It's half a century since Benjamin Britten premiered his masterpiece War Requiem at Coventry Cathedral. Christopher Morley recalls a young boy who was transfixed by the moment all those years ago.
One late spring evening in 1962 I was doing my homework in our back kitchen in Brighton, listening to a little Philips radio tuned to the Third Programme.
“Turn that modern rubbish off!” yelled Dad from the living-room (he held no truck with contemporary music those days, but how he’s changed; now in his late 80s, he’s undoubtedly John Adams’ greatest fan).
But I didn’t switch the radio off, as I was transfixed by what I was hearing; it was the premiere of Benjamin Britten’s War Requiem, relayed direct from Coventry Cathedral – and the first time I ever heard the orchestra which has come to play such a major part in my life, the CBSO.
War Requiem has remained in the world’s consciousness ever since, a symbol of a huge festival of reconciliation celebrated in Coventry that spring surrounding the consecration of Sir Basil Spence’s new Cathedral of St Michael on May 25 1962.
The centuries-old Cathedral had been all but decimated in a devastating German air-raid on November 14, 1940, but the spirit of Coventry rallied itself round and the result was this brilliant new edifice, complete with Graham Sutherland’s apse-deep tapestry of the suffering Christ as well as decorations by Jacob Epstein and John Piper.
There were other premieres during the three-week diocese-wide festival, including Michael Tippett’s opera King Priam, The Beatitudes by Master of the Queen’s Music Sir Arthur Bliss, and something by the veteran Italian composer Ildebrando Pizzetti (whose contribution I haven’t been able to identify).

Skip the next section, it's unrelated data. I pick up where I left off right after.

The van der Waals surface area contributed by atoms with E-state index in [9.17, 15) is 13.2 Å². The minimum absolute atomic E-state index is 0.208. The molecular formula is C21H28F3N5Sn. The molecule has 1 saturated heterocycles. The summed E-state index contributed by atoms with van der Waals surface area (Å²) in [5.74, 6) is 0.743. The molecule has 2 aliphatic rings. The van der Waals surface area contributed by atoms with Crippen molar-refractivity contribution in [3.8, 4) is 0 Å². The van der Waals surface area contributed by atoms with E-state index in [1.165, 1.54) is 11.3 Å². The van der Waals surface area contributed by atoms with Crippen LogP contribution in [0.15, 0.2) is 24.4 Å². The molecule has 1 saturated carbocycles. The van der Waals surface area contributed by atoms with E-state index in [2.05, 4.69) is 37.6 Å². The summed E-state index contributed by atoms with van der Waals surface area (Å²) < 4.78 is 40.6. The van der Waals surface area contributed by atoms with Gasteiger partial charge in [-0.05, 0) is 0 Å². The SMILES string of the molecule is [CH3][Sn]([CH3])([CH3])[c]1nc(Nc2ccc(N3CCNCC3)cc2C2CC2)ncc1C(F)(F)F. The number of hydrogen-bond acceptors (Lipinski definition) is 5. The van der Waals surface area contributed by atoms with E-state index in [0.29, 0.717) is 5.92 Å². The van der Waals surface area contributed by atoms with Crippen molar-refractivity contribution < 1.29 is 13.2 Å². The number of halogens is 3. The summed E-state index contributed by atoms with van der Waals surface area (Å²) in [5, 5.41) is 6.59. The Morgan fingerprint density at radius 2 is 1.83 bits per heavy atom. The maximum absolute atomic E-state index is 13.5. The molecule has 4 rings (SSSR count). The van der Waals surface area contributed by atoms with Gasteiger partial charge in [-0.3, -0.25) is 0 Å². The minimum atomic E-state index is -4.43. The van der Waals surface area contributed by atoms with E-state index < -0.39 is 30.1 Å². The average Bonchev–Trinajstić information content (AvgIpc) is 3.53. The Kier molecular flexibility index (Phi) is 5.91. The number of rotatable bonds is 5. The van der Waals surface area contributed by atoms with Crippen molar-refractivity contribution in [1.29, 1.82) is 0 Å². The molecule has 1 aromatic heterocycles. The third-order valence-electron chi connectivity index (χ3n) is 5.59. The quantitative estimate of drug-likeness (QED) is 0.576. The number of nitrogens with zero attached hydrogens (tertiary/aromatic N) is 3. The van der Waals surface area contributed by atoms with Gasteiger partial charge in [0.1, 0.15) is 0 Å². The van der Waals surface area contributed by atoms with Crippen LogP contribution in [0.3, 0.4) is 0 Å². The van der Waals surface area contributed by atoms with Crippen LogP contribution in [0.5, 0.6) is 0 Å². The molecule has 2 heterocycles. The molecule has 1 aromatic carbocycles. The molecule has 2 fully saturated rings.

But these shrink into insignificance alongside Britten’s masterpiece, which immediately imprinted itself as a work whose pacifist message could scarcely be ignored.
Its structure is brilliant, interspersing the traditional text of the Latin Mass for the Dead with settings of poems by the Great War poet Wilfred Owen, the whole 80-minute composition operating on three levels: children’s chorus way aloft singing as angels; full chorus and orchestra with majestic soprano soloist delivering the “Missa Pro Defunctis” ranged where we would normally expect to find them; and a chamber orchestra, perched closest to the audience, accompanying tenor and baritone soloists for the Owen settings.
And the final Owen poem, Strange Meeting closes War Requiem in an atmosphere of reconciliation far too close for tears. Enemy soldiers who have just killed each other meet in the afterlife, and realise “I am the enemy you killed, my friend” before, holding hands, “Let us sleep now”; meanwhile the choir, soprano and children’s chorus cast their blessing in Latin.
The tritone chord (a dissonance which the medievalists described as “diabolus in musica” -- the devil in music – and for a premonition of it, listen to the last two xylophone notes before the fugue begins in Britten’s ‘Young Person’s Guide to the Orchestra’) which has pervaded the entire work, at last resolves into quiet consonance, and the masterpiece is over. Braying applause must never follow.
I remember a Philharmonia performance at the Royal Albert Hall, only a few years after the premiere, when many minutes ticked by before any hands were joined together.